Senate GOP pushes to shield faith groups from contraception rule

Senate Republicans are pushing legislation to overturn the Obama administration’s decision that the health plans of faith-based organizations must cover contraception if they serve people of multiple religious backgrounds.

Sens. Marco RubioMarco Antonio RubioTrump faces difficult balancing act with reelection campaign Republicans wary of US action on Iran California poll: Biden, Sanders lead Democratic field; Harris takes fifth MORE (R-Fla.), Roy BluntRoy Dean BluntGOP group's ad calls on Graham to push for election security: 'Are you still trying?' Exclusive: Kushner tells GOP it needs to unify behind immigration plan The Hill's Morning Report - Can Trump save GOP in North Carolina special election? MORE (R-Mo.) and Kelly AyotteKelly Ann AyotteGOP fears Trump backlash in suburbs Trump makes rare trip to Clinton state, hoping to win back New Hampshire Key endorsements: A who's who in early states MORE (R-N.H.) are leading the effort.

“This is about whether the government of the United States should have the power to go in and tell a faith-based organization that they have to pay for something that they teach their members shouldn’t be doing,” said Rubio.

“I hope that the Senate and the House will act on it as well because the American people are asking us to,” he said.

Rubio became aware of the issue while attending a church service where an officiant read a letter from the Catholic archdiocese opposing the administration’s decision. Rubio told his staff the next day to draft legislation to exempt faith-based organizations from the new mandate.

"What the administration has done is really unprecedented," said Ayotte. "I would call on the president to overturn these Health and Human Services regulations, to stop [his attacks] on religious freedom and to really change the direction of what we have seen."

Blunt unveiled in August a broader bill to shield religiously affiliated organizations from having to provide services that contradicted their teachings. Rubio and Ayotte co-sponsored Blunt’s bill.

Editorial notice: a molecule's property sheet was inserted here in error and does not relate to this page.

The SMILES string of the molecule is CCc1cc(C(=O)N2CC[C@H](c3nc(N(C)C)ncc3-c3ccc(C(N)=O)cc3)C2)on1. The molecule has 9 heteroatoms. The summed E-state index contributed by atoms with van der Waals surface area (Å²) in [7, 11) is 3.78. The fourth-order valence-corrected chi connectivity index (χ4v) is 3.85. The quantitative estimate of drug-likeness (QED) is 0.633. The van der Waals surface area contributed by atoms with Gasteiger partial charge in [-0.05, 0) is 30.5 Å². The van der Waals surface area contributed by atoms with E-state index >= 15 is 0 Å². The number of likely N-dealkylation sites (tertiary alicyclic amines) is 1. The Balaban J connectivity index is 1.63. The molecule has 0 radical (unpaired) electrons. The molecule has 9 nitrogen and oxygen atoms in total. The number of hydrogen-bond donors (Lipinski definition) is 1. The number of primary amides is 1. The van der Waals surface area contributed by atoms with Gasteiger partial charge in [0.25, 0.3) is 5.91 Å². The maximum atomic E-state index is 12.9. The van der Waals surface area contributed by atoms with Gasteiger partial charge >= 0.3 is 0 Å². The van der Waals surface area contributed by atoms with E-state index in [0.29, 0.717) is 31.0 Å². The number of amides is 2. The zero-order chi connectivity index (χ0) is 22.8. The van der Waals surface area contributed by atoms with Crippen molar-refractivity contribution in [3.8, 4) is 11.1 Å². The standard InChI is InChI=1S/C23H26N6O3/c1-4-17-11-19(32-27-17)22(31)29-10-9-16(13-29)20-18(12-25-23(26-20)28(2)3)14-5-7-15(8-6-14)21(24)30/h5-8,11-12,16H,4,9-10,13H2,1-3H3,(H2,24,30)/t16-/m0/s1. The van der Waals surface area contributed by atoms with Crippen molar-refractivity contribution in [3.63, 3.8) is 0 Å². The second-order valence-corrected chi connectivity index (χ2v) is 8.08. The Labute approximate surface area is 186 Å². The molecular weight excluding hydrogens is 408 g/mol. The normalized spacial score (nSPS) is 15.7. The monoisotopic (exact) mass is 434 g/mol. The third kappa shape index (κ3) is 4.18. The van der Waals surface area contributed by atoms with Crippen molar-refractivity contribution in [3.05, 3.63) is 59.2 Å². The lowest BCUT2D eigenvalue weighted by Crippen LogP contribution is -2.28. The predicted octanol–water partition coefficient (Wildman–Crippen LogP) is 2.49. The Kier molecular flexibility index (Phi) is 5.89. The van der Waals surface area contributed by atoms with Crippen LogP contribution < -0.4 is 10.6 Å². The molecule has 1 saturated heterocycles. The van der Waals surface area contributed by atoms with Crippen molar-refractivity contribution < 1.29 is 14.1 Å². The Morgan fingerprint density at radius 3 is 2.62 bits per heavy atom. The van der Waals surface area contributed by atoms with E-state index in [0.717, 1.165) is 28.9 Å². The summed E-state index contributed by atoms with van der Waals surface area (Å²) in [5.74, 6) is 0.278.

The lawmakers are deciding how to put together a unified legislative response to the Obama administration

“The short answer is we’re discussing the appropriate response. The three senators you’ve heard from are involved in those discussions,” Senate Republican Leader Mitch McConnellAddison (Mitch) Mitchell McConnellLawmakers run into major speed bumps on spending bills Budowsky: Donald, Boris, Bibi — The right in retreat Hillicon Valley: Zuckerberg to meet with lawmakers | Big tech defends efforts against online extremism | Trump attends secretive Silicon Valley fundraiser | Omar urges Twitter to take action against Trump tweet MORE (Ky.) told reporters.

McConnell and other Republicans will try to offer their bill as an amendment to legislation on the floor.

House Speaker John BoehnerJohn Andrew BoehnerBoehner reveals portrait done by George W. Bush Meadows to be replaced by Biggs as Freedom Caucus leader Scaramucci compares Trump to Jonestown cult leader: 'It's like a hostage crisis inside the White House' MORE (R-Ohio) said Wednesday Congress would repeal the regulation on contraception.

A Senate Republican aide said House Energy and Commerce Committee Chairman Fred Upton (R-Mich.) would draft a House companion to the Rubio legislation.

“What we’ve seen in this administration now is the trampling of that First Amendment protection and a systematic dismantling of religious liberty for people in this country. We believe the president and hopefully his administration will walk back from this,” said Senate Republican Conference Committee Chairman John ThuneJohn Randolph ThuneHillicon Valley: Zuckerberg to meet with lawmakers | Big tech defends efforts against online extremism | Trump attends secretive Silicon Valley fundraiser | Omar urges Twitter to take action against Trump tweet NRA says Trump administration memo a 'non-starter' Trump administration floats background check proposal to Senate GOP MORE (S.D.).

Administration officials have emphasized the policy provides an exemption for churches and houses of worship.

White House spokesman Jay Carney said Wednesday that the president would try to “allay some of the concerns expressed.”

—Amie Parnes and Julian Pecquet contributed to this report.